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New York City Ballet is celebrating the Jerome Robbins Centennial with twenty (20!) ballets. The great American choreographer died in 1998, so very few of today's dancers have actually worked with him. There are plenty of stories about how demanding (at times brutally so) he could be in rehearsal. But Peter Boal has written about Robbins in a more balanced, loving way. In this post he writes about how Robbins' crystal clear imagery helped him approach a role with clarity and purpose.
Who says you need fancy equipment to make a festival-worthy dance film? Right now, two New York City–based dance film festivals are calling for aspiring filmmakers to show their stuff—and you don't need anything more cumbersome than a smartphone to get in on the action.
Here's everything you need to know about how to submit:
On the occasion of its 70th anniversary, the Ballet Nacional de Cuba tours the U.S. this spring with the resolute Cuban prima ballerina assoluta Alicia Alonso a the helm. Named a National Hero of Labor in Cuba, Alonso, 97, has weathered strained international relations and devastating fiscal challenges to have BNC emerge as a world-class dance company. Her dancers are some of ballet's best. On offer this time are Alonso's Giselle and Don Quixote. The profoundly Cuban company performs in Chicago May 18–20, Tampa May 23, Washington, D.C., May 29–June 3 and Saratoga, New York June 6–8.
We all know that the general population's knowledge of ballet is sometimes...a bit skewed. (See: people touching their fingertips to the top of their head, and Kendall Jenner hopping around at the barre.)
Would your average Joe know how to do ballet's most basic step: a plié? Or, more to the point, even know what it is?
SELF decided to find out.
When Lisset Santander bourréed onstage as Myrtha in BalletMet's Giselle this past February, her consummate portrayal of the Queen of the Wilis was marked by steely grace and litheness. The former Cuban National Ballet dancer had defected to the U.S. at 21, and after two years with the Ohio company, she's now closer to the dance career she says she always wanted: one of limitless possibilities.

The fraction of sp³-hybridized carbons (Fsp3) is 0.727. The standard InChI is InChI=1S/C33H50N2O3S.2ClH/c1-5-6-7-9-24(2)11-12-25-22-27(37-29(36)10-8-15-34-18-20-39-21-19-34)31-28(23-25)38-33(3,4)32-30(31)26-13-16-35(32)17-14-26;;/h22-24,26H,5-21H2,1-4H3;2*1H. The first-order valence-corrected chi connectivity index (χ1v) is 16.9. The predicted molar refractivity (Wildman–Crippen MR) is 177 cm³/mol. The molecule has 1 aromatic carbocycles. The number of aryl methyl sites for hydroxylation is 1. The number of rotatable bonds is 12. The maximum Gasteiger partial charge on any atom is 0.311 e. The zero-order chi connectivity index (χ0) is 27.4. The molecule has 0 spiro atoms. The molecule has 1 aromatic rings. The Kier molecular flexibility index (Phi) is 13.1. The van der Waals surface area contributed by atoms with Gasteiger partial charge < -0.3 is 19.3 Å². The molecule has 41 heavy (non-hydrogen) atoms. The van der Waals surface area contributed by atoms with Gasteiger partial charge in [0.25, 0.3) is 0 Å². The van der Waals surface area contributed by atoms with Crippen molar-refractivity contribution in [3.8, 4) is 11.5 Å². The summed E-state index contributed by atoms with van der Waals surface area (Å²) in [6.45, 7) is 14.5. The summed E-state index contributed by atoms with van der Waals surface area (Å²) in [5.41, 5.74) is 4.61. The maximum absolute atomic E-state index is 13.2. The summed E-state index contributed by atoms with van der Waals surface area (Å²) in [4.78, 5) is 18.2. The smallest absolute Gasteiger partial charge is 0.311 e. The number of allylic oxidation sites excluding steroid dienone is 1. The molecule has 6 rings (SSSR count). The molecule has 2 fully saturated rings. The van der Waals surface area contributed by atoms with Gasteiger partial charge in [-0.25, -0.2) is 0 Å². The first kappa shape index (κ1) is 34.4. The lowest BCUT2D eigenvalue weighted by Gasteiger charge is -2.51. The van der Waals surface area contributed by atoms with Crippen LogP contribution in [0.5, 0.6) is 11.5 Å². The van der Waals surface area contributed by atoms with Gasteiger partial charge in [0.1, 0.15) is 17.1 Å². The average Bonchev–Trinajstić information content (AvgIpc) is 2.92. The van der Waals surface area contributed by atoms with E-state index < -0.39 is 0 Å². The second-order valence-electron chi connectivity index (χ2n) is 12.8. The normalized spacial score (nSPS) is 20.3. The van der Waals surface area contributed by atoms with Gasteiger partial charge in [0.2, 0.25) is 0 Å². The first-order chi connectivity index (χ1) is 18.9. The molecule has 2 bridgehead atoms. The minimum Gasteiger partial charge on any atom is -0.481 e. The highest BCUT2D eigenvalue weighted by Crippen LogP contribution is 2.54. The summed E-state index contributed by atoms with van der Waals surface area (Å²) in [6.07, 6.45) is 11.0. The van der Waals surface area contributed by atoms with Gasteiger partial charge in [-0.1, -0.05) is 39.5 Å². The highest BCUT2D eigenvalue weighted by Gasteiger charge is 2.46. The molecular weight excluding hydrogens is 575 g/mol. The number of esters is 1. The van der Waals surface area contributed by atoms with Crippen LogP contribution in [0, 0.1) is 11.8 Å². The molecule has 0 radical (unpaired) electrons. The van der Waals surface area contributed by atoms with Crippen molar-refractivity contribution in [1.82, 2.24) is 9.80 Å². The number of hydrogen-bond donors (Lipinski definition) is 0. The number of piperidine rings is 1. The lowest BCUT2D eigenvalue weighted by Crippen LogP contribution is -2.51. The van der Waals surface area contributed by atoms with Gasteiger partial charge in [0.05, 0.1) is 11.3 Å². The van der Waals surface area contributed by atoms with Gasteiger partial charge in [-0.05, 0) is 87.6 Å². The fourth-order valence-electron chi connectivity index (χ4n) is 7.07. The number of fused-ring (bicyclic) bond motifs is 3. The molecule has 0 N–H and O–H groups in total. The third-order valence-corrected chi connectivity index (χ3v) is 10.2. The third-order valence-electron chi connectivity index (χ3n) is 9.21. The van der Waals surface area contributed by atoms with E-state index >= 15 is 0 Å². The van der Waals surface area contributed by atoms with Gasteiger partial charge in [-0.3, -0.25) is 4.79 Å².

For 17 years, James Samson has been the model Paul Taylor dancer. There is something fundamentally decent about his stage persona. He's a tall dancer—six feet—but never imposes himself. He's muscular, but gentle. And when he moves, it is his humanity that shines through, even more than his technique.
But all dancing careers come to an end, and James Samson's is no exception; now 43, he'll be retiring in August, after a final performance at the Teatro Romano in Verona, where he'll be dancing in Cloven Kingdom, Piazzolla Caldera and Promethean Fire.
The wait for Alexei Ratmansky's restaging of Petipa's Harlequinade is almost over! But if you can't wait until American Ballet Theatre officially debuts the ballet at the Metropolitan Opera House on June 6, we've got you covered. ABT brought the Harlequinade characters to life (and to the Alder Mansion in Yonkers, NY) in a short film by Ezra Hurwitz, and it's a guaranteed to make you laugh.
When an anonymous letter accused former New York City Ballet leader Peter Martins of sexual harassment last year, it felt like what had long been an open secret—the prevalence of harassment in the dance world—was finally coming to the surface. But the momentum of the #MeToo movement, at least in dance, has since died down.
Martins has retired, though an investigation did not corroborate any of the claims against him. He and former American Ballet Theatre star Marcelo Gomes, who suddenly resigned in December, were the only cases to make national headlines in the U.S. We've barely scratched the surface of the dance world's harassment problem.
Many choreographers have been defeated by Stravinsky's Rite of Spring. However, one dancemaker whose stridency, rhythmic daring and sheer inventiveness could possibly match Stravinsky's is Wayne McGregor. For his first commission from American Ballet Theatre, McGregor has taken on this earth-cracking music in AFTERITE, to premiere at ABT's Spring Gala. Also on the May 21 gala program are excerpts from Alexei Ratmansky's restaging of the comic ballet Harlequinade, the full version of which will premiere next month, and a pièce d'occasion by tapper Michelle Dorrance. May 21–26. abt.org.
If diamonds are a girl's best friend, it's safe to say that faux-diamond earrings are a dancer's best friend. A fixture onstage at just about every competition weekend, these blinged-out baubles are also the surest sign that recital season is upon us again. And what better way to get into the sparkly spirit than by drooling over these 5 diamonds in the rough? (Sorry not sorry!)